Gordon Continues To Assist Those In Great Need
ORLANDO – Already an award-winning difference-maker for the work he’s done in the Central Florida community, Aaron Gordon’s generosity for those in need apparently knows no bounds.
Gordon, a standout forward for the Orlando Magic and the reigning co-winner of the Rich and Helen DeVos Community Enrichment award, expanded his charitable works to Northern California last weekend with a couple of events to benefit those in great need.
Doing work not far from where he grew up and became a basketball star in Northern California, Gordon teamed with ``My New Red Shoes’’ to provide new shoes for several students in the Orchard School District in North San Jose. During an event dubbed ``A.G.’s Back-to-School Shopping Spree,’’ Gordon provided new shoes for 25 local students prior to the 2019-20 school year in San Jose.
Orchard School, which serves approximately 900 students from Pre-K through eighth grade, is located in an industrial area in North San Jose and some 56 percent of the students reside in low-income housing. When students struggle to fill even the most basic of needs – such as clothing and food for school – learning can be more difficult. Gordon did his best to try and ease those burdens for some of the students in North San Jose.
``Orchard School is grateful to Aaron Gordon and `My New Red Shoes’ for the support,’’ said Wendy Gudalewicz, Superintendent, Orchard School District. ``Students who otherwise would not have had the opportunity to begin the new school year with new shoes and clothing will receive a boost of self-esteem and will be able to begin the school year focused and ready to learn.’’
A day earlier in East Palo Alto, Calif., the 23-year-old Gordon was doling out advice on the basketball court in a free clinic he put on for members of the Boys and Girls Clubs of the Peninsula (Northern California). In neighborhoods served by the BGCP, approximately 25 percent of the students are affected by housing instability, 70 percent read below their grade level, 80 percent are first-time English learners and 35 percent fail to graduate from high school.
Gordon, who led nearby Archbishop Mitty to three state titles while growing up in San Jose, worked with players in basketball drills, answered questions and offered up some of the tactics that he has used to be successful at the NBA level for the Magic.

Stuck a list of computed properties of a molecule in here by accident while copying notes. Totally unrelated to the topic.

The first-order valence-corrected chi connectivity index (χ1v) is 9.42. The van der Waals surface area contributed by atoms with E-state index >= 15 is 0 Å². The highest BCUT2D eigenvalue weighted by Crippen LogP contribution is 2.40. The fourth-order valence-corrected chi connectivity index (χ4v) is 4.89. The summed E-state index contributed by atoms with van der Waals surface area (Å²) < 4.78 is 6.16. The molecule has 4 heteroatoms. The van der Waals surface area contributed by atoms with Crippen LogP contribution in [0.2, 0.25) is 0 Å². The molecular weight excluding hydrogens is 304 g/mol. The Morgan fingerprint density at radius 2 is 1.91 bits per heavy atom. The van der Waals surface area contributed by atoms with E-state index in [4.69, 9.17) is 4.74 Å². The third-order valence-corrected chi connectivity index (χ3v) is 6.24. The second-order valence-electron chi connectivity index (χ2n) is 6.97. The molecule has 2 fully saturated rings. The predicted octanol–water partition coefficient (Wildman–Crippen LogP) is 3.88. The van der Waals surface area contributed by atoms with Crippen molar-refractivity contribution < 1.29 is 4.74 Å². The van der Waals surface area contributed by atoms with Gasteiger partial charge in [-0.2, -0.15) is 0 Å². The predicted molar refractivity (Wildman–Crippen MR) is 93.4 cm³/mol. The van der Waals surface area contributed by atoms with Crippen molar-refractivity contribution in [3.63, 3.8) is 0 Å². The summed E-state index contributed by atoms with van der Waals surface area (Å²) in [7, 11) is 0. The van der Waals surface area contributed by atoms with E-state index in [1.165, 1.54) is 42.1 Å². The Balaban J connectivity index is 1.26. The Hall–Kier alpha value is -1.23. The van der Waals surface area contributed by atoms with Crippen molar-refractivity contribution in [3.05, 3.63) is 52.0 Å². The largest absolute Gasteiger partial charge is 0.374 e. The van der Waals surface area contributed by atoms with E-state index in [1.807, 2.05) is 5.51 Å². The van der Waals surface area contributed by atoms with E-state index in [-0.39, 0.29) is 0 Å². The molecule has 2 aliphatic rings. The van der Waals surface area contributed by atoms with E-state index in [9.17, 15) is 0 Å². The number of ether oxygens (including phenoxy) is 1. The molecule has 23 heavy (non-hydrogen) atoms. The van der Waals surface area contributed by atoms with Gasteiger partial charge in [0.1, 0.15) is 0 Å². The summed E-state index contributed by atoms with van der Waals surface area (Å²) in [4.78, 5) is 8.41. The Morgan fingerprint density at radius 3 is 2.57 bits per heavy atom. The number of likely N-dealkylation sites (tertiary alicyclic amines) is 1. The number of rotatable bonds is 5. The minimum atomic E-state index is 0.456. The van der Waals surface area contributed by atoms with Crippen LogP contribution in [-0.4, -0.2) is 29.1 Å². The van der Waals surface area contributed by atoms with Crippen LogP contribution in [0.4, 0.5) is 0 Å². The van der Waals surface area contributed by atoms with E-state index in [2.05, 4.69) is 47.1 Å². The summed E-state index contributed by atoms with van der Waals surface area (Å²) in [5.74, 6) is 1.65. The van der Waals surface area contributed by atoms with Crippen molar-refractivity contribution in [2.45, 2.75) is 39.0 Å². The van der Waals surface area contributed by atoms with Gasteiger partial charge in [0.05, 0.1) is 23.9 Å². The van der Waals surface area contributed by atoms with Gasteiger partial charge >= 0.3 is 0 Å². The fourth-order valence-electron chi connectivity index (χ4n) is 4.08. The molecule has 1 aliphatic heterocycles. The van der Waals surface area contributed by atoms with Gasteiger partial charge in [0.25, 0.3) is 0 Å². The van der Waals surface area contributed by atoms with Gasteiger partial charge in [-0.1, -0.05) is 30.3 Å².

``Meditation is big,’’ Gordon told the campers, referring to one of the secrets that allowed him to average 16 points, 7.4 rebounds and a career-best 3.7 assists a game last season for a 42-40 Magic squad that reached the NBA playoffs. ``You’ve got to breathe and clear your mind.
``The second thing is visualization,’’ Gordon continued, telling campers. ``You’ve got to visualize your success out there on the court. Throughout the game, there are going to be things that go on – when you make a bad play or have a bad turnover – you don’t want to visualize that … no negativity. All you want to visualize is you hitting shots, getting to your spots, hitting the open man, running the lane, winning the game and hitting the game-winner. Those are the things that you want to visualize – having (the basketball) come clean off your hand, making your free throws and using whatever your go-to move is.’’
Gordon’s work helping those in need is nothing new, of course. This past season, he shared the prestigious Rich and Helen DeVos Community Enrichment award with Magic teammate Jonathan Isaac because of his work in the Central Florida Community. Gordon won that award after teaming up with Amway to sponsor a Thanksgiving meal distribution, taking kids from the Boys & Girls Clubs in Central Florida on a holiday shopping spree, participating in the Magic’s OMYF Open Golf Tournament and partnering with military members for a commitment to service project during Hoops for Troops Week. Also, Gordonhas been a leader for two straight years in his CodeOrlando program, which teaches underserved communities about computer science, robotics and artificial intelligence through creative technology projects.
Recently, Gordon was asked to address several groups of young basketball players at the Junior NBA Global Championships in Orlando and he jumped at the opportunity to have an effect on the lives of others. Clearly, he takes his responsibility as a role model for youngsters very seriously.
``My biggest message to kids these days is to not be afraid to fail,’’ Gordon said recently. ``Life has so many opportunities day in and day out and we’re not always going to make the correct decisions every single time. You’ve got to be able to get over that quickly, learn from your mistakes and be better players and people from it.’’
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